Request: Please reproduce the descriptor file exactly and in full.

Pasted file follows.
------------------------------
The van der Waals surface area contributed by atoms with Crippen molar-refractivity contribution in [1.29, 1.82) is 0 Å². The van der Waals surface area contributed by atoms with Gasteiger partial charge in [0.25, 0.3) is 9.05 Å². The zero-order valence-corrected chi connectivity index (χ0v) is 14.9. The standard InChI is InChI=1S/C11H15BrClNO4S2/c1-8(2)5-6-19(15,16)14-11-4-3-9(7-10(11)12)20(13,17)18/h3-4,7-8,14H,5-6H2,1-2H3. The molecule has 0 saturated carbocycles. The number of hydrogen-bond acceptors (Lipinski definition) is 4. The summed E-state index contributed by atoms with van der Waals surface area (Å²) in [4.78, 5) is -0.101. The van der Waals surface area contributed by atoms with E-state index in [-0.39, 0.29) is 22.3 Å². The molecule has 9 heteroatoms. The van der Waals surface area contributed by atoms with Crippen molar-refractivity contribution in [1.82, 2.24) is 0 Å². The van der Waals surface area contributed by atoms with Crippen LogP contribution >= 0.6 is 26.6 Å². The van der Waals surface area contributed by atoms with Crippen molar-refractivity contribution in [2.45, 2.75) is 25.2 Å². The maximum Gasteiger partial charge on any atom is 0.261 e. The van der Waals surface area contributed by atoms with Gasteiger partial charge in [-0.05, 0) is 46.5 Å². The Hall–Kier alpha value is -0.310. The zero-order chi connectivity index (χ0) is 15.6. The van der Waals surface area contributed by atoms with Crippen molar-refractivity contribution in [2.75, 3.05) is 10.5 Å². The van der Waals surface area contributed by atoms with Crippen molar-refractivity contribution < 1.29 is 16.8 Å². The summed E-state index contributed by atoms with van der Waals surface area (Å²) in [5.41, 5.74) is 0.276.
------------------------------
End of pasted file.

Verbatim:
The van der Waals surface area contributed by atoms with Crippen molar-refractivity contribution in [1.29, 1.82) is 0 Å². The van der Waals surface area contributed by atoms with Gasteiger partial charge in [0.25, 0.3) is 9.05 Å². The zero-order valence-corrected chi connectivity index (χ0v) is 14.9. The standard InChI is InChI=1S/C11H15BrClNO4S2/c1-8(2)5-6-19(15,16)14-11-4-3-9(7-10(11)12)20(13,17)18/h3-4,7-8,14H,5-6H2,1-2H3. The molecule has 0 saturated carbocycles. The number of hydrogen-bond acceptors (Lipinski definition) is 4. The summed E-state index contributed by atoms with van der Waals surface area (Å²) in [4.78, 5) is -0.101. The van der Waals surface area contributed by atoms with E-state index in [-0.39, 0.29) is 22.3 Å². The molecule has 9 heteroatoms. The van der Waals surface area contributed by atoms with Crippen molar-refractivity contribution in [1.82, 2.24) is 0 Å². The van der Waals surface area contributed by atoms with Crippen LogP contribution >= 0.6 is 26.6 Å². The van der Waals surface area contributed by atoms with Crippen molar-refractivity contribution in [2.45, 2.75) is 25.2 Å². The maximum Gasteiger partial charge on any atom is 0.261 e. The van der Waals surface area contributed by atoms with Gasteiger partial charge in [-0.05, 0) is 46.5 Å². The Hall–Kier alpha value is -0.310. The zero-order chi connectivity index (χ0) is 15.6. The van der Waals surface area contributed by atoms with Crippen molar-refractivity contribution in [2.75, 3.05) is 10.5 Å². The van der Waals surface area contributed by atoms with Crippen molar-refractivity contribution < 1.29 is 16.8 Å². The summed E-state index contributed by atoms with van der Waals surface area (Å²) in [5.41, 5.74) is 0.276.